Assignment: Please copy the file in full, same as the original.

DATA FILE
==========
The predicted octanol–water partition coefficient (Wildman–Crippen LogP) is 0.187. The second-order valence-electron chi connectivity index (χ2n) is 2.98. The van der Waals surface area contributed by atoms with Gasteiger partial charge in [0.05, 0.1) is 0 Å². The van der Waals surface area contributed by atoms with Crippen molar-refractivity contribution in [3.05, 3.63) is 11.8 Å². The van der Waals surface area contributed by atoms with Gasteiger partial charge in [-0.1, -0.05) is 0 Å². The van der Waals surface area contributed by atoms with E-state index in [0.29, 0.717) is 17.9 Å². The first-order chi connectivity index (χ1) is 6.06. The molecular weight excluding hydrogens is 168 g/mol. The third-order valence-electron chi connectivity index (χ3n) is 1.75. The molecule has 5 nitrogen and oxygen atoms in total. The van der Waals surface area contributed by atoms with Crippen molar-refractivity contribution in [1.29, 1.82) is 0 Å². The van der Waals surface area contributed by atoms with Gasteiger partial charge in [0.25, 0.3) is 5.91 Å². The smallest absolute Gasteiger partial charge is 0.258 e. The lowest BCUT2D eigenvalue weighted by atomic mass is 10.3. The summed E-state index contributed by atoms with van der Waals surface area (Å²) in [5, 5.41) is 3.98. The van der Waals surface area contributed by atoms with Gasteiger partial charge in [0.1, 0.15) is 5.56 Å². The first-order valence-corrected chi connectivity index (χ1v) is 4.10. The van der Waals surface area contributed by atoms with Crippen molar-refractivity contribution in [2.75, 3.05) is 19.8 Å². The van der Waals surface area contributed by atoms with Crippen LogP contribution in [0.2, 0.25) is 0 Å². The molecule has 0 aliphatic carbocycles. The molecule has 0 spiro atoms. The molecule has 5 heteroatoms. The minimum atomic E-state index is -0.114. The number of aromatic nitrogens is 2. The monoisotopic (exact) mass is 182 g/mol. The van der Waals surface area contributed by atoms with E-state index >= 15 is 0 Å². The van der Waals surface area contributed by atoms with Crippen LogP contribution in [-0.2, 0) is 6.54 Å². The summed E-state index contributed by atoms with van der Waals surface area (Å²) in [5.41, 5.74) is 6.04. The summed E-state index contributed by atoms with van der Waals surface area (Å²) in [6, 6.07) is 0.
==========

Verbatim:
The predicted octanol–water partition coefficient (Wildman–Crippen LogP) is 0.187. The second-order valence-electron chi connectivity index (χ2n) is 2.98. The van der Waals surface area contributed by atoms with Gasteiger partial charge in [0.05, 0.1) is 0 Å². The van der Waals surface area contributed by atoms with Crippen molar-refractivity contribution in [3.05, 3.63) is 11.8 Å². The van der Waals surface area contributed by atoms with Gasteiger partial charge in [-0.1, -0.05) is 0 Å². The van der Waals surface area contributed by atoms with E-state index in [0.29, 0.717) is 17.9 Å². The first-order chi connectivity index (χ1) is 6.06. The molecular weight excluding hydrogens is 168 g/mol. The third-order valence-electron chi connectivity index (χ3n) is 1.75. The molecule has 5 nitrogen and oxygen atoms in total. The van der Waals surface area contributed by atoms with Crippen molar-refractivity contribution in [1.29, 1.82) is 0 Å². The van der Waals surface area contributed by atoms with Gasteiger partial charge in [0.25, 0.3) is 5.91 Å². The smallest absolute Gasteiger partial charge is 0.258 e. The lowest BCUT2D eigenvalue weighted by atomic mass is 10.3. The summed E-state index contributed by atoms with van der Waals surface area (Å²) in [5, 5.41) is 3.98. The van der Waals surface area contributed by atoms with Gasteiger partial charge in [0.1, 0.15) is 5.56 Å². The first-order valence-corrected chi connectivity index (χ1v) is 4.10. The van der Waals surface area contributed by atoms with Crippen molar-refractivity contribution in [2.75, 3.05) is 19.8 Å². The van der Waals surface area contributed by atoms with Crippen LogP contribution in [0.2, 0.25) is 0 Å². The molecule has 0 aliphatic carbocycles. The molecule has 0 spiro atoms. The molecule has 5 heteroatoms. The minimum atomic E-state index is -0.114. The number of aromatic nitrogens is 2. The monoisotopic (exact) mass is 182 g/mol. The van der Waals surface area contributed by atoms with E-state index >= 15 is 0 Å². The van der Waals surface area contributed by atoms with Crippen LogP contribution in [-0.2, 0) is 6.54 Å². The summed E-state index contributed by atoms with van der Waals surface area (Å²) in [5.41, 5.74) is 6.04. The summed E-state index contributed by atoms with van der Waals surface area (Å²) in [6, 6.07) is 0.